Wind – onshore – How can we move things on with speed? Policy/strategy; challenges and opportunities; pre-construction – measurements and analysis in the real world; post-construction – monitoring and modelling for asset productivity and longevity; life extension and repowering – going the extra mile without falling over; and innovative solutions. Cooperation. De-risking investment with dynamic energy yield assessment.
Other – We have received plenty of interesting ideas under this heading! Watch this space to see what other topics we will be taking on board!
Hydrogen: Scaling Up Hydrogen & Fuel Cells
Scotland has set a target for Net Zero by 2045, with hydrogen featuring in plans for rapid decarbonisation of heat, industry, and heavy duty transport. We will hear about progress with transport fuel cell applications from Nicolas Pocard, and with hydrogen for heat from Mark Crowther.
This will be complemented by insights from Mirela Atanasiu and Dr Kerry-Ann Adamson on the priorities for post-COVID economic recovery, and the opportunity to pivot towards
sustainable energy and transport solutions, not just in Scotland but also UK and
● Economic recovery with Clean Hydrogen & Fuel Cells - Mirela Atanasiu, Head of Unit at Fuel Cells and Hydrogen Joint Undertaking (FCH-JU), European Commission
● COVID-19 impacts and opportunities - Dr Kerry-Ann Adamson, Principal Consultant, Advisian
● Building the UK’s first 100% hydrogen network with H100 – Mark Crowther, Technical Director, Kiwa
Nigel Holmes, Mirela Atanasiu, Nicolas Pocard, Dr Kerry-Ann Adamson, Mark Crowther
Future proofing for Electric Vehicles: the interoperability challenge
The stark reduction in air pollution over recent weeks due to the coronavirus lockdown has shown just how much local transport by internal combustion engines is contributing to poor air quality. This example provides us with a simulation of what it will be like when electric vehicles are the preferred mode of transport, because they don't polute.
However the shift to low emission vehicles is far from straightforward.
Businesses and local authorities need confidence that the public charge points they install will continue to provide value for years to come, and that it will work as part of a complex system of multiple vehicle types, operators and consumer behaviours.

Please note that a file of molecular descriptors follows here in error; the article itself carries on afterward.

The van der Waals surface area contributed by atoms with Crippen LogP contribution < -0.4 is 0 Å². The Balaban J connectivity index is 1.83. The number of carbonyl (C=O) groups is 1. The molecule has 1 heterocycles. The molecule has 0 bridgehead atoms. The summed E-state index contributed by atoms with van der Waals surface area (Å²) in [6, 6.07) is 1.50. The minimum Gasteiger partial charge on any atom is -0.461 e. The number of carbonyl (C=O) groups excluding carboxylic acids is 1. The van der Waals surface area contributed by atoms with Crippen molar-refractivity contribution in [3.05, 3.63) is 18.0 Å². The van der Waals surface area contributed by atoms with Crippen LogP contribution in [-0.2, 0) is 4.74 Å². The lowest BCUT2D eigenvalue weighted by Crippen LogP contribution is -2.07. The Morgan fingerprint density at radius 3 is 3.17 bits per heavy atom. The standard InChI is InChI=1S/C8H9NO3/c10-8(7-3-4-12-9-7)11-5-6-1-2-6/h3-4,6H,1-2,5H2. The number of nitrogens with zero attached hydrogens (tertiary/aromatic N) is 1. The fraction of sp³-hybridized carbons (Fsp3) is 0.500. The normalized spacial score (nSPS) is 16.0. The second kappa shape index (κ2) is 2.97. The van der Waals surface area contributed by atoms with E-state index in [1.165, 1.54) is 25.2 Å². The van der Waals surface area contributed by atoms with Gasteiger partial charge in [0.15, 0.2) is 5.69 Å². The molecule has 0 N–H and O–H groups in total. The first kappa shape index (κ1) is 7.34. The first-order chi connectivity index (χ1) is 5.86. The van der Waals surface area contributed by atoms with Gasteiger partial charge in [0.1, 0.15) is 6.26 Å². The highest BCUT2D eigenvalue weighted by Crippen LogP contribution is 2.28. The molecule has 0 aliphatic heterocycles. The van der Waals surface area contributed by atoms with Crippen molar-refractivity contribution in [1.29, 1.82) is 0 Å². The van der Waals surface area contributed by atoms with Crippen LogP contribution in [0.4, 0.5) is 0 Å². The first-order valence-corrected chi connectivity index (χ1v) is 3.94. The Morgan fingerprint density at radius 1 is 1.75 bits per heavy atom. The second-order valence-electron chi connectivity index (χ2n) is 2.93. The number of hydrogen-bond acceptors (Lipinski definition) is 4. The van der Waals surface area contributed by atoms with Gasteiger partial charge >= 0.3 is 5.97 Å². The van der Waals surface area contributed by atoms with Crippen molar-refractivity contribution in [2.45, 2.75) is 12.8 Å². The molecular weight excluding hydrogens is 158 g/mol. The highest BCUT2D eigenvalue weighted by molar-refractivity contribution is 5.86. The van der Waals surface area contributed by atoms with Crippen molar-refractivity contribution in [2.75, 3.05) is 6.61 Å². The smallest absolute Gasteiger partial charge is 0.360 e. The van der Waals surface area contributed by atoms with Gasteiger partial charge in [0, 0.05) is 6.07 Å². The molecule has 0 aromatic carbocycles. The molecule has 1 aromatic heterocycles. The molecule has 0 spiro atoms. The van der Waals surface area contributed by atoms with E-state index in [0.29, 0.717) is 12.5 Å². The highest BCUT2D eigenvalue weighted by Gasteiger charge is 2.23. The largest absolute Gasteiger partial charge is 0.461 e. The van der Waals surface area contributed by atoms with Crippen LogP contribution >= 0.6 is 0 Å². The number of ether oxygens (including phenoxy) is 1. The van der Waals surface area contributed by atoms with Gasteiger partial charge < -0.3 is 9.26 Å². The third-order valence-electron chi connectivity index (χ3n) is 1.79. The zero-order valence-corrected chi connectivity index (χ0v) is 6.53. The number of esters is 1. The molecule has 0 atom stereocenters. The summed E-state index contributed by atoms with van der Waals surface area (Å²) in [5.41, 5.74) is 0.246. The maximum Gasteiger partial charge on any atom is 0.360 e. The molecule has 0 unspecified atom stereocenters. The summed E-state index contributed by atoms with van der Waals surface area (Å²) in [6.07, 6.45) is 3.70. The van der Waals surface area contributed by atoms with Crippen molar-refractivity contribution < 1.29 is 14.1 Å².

Private, domestic charging needs to work as part of the home’s energy management system within a resilient electricity system. But what support is there to help understand the options? And where can you go for technical advice?
Jeremy Yapp, Head of Flexible Energy Systems at BEAMA helps unmask some of the mystery in this webinar on Future-proofing for Electric Vehicles: the Interoperability Challenge.
A - Z INDEX OF SPONSORS AND ASSOCIATES - WORLD HYDROGEN CONGRESS
If we want a practical solution in place within the next 50 years to meet out climate change targets, with implementation starting in the next 7-10 years, hydrogen has many obstacles to overcome, where battery exchange recharging by swapping packs is already making headway in China and India. One potential solution under development by Bluebird Energy Systems is a Dual Fuel service station where energy packs can include hydrogen as the storage medium. With such a system, instead of competing with batteries, hydrogen interests can work alongside battery concerns to build a comprehensive transport infrastructure.
- China is promising more subsidies to shore up plunging electric car sales amid the
coronavirus pandemic. China leads the world in transport electrification
having 90% of all electric vehicles on their roads. This is a move to
improve the poor air quality in Chinese cities.
CONTACTS & VENUE
- Angela Leftley
SUSTAINING & DISRUPTIVE TECHNOLOGY - A bit of a buzzword and something that many would be entrepreneurs are on the lookout for, but that existing businesses tend to try to ignore, disruptive technology has a habit of wiping out established (old school) household names, as consumers rush to get the latest technology.
In a report from the McKinsey Global Institute, they identified that disruptive technologies can change the game for businesses, creating entirely new products and services, as well as shifting pools of value between producers or from producers to consumers.
Business leaders should then keep their organizational strategies updated in the face of continually evolving technologies, ensure that their organizations continue to look ahead.
Energy-storage devices or physical systems store energy for later use. These technologies, such as lithium-ion batteries and fuel cells, already power electric and hybrid vehicles, along with billions of portable consumer electronics. Over the coming decade, advancing energy-storage technology, such as SmartNet, looks set to make electric vehicles cost competitive, bring electricity to remote areas of developing countries, and improve the efficiency of the utility grids.
Sustaining technology relies on incremental improvements to an already established technology, such as the internal combustion engine being gradually refined over 100 years to give us 50-80 mpg cars.
Disruptive technology lacks refinement, often has performance problems because it is new and may not yet have a proven practical application. Such was the case with Alexander Graham Bell's "electrical speech machine," which we now call the telephone. Computers replaced typewriters. Digital cameras replaces film cameras. Then Smartphones replaced cell phones, also disrupting: pocket cameras, MP3 players, calculators and GPS devices.
With the speed of change these days, sitting still to see how the market develops, is going backwards into commercial oblivion. Much the same can be said for doing nothing about climate change.